The exact protocol for follow-up varies between centres and will also vary depending on your particular situation. You could expect to be seen at least two or three times a year. Sometimes follow-up will be done by a specialist trainee doctor or a specially trained nurse if it is a recognised teaching centre. You might be asked to bring along the details of your infusions, including the number of batches and possibly a diary of any infections you have had.
You might expect to be assessed from the following points of view:
- Is the treatment working?
- Are you still having infections?
- Have you had to have antibiotics, take days off work or even go into hospital?
- Are you getting the correct amount of immunoglobulin (checked by doing a blood test)?
- Are your lungs healthy? You might have breathing tests or a CT scan of your lungs.
- Are there any problems?
- Have you had any reactions? What caused them?
A blood sample may be taken for liver tests and a sample frozen in case it needs testing for infection at a later date.
You might be offered a technique review if you are on home therapy.
- Has anything else changed?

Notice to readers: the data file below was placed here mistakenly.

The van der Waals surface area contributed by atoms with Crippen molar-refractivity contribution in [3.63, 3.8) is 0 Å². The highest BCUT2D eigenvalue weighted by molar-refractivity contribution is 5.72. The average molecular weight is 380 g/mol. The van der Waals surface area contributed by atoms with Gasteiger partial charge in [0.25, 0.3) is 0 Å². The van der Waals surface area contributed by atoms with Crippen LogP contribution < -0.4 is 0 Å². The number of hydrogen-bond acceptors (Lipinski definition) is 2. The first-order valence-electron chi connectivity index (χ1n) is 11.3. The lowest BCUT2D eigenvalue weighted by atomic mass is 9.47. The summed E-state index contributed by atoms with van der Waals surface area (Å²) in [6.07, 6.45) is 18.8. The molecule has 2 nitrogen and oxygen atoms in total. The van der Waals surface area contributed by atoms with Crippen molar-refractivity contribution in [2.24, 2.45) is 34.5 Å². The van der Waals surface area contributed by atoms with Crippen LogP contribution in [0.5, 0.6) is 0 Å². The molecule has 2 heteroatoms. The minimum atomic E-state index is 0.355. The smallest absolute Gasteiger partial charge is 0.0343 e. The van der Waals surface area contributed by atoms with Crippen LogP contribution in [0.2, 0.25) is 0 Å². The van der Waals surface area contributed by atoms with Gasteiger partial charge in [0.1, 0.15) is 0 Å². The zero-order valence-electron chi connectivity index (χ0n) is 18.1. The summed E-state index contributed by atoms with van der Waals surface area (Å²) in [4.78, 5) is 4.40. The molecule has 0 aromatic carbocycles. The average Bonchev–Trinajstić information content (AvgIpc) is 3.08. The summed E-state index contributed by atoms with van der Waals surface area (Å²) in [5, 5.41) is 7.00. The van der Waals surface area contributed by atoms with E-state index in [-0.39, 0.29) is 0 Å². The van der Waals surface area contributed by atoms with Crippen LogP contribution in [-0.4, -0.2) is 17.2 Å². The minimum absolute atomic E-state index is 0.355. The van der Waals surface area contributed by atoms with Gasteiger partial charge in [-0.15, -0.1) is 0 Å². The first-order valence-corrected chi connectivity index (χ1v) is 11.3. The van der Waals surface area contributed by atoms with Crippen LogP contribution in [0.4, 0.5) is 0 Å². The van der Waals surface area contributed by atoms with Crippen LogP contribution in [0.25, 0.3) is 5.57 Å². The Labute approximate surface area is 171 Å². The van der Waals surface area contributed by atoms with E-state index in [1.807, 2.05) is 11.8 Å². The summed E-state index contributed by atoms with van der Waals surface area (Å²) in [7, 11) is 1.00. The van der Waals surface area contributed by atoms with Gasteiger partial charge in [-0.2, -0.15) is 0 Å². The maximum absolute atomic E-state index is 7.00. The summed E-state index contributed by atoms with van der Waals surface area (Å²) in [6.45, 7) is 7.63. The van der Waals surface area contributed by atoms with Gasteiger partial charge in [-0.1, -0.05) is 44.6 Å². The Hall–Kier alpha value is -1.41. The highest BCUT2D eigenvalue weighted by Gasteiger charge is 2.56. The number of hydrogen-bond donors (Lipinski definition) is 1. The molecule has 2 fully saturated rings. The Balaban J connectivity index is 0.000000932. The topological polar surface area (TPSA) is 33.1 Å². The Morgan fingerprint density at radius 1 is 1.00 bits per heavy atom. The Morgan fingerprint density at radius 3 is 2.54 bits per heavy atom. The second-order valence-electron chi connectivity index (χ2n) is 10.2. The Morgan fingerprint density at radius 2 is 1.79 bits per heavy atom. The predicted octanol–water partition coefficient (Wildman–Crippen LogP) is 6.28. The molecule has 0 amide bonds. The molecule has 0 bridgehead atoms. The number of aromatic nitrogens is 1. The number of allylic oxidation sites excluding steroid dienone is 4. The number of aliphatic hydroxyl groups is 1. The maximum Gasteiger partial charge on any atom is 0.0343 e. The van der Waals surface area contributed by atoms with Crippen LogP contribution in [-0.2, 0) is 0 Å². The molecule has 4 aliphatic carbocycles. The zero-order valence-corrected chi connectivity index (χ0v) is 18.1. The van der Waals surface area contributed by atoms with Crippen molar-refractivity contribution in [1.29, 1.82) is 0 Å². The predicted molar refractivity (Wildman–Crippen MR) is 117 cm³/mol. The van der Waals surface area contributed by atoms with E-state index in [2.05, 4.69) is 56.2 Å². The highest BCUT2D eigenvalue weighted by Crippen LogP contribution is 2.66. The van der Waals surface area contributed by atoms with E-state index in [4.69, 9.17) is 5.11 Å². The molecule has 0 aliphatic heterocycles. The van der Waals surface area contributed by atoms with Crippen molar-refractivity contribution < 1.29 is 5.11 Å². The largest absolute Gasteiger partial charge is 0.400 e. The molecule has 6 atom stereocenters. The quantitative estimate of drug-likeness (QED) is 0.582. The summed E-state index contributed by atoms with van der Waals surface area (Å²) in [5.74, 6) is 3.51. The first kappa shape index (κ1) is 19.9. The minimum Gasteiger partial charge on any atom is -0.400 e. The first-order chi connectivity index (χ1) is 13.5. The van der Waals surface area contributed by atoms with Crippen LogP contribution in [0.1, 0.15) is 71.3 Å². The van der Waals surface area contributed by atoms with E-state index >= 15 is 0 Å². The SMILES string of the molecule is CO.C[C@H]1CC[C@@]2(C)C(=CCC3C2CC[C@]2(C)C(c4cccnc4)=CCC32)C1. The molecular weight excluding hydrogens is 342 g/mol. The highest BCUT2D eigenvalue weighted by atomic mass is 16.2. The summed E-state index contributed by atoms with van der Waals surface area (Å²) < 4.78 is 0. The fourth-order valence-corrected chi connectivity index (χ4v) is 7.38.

- Have you had any other complications of immune deficiency?
- Are there any new treatments or tests that should be considered?
- Do you still understand why you are on immunoglobulin and what the possible risks are?
At monitoring visits, a huge amount of information will be swapped between you and the immunology team. This can be slightly stressful and it’s possible you won’t remember everything that has been said. You might want to prepare for the monitoring appointment by checking you have your infusion records and infection diary. A lot of people jot down any questions they think of in the days leading up to the appointment. You might want to take someone along to the appointment to remember what has been said, or you might just want to take notes.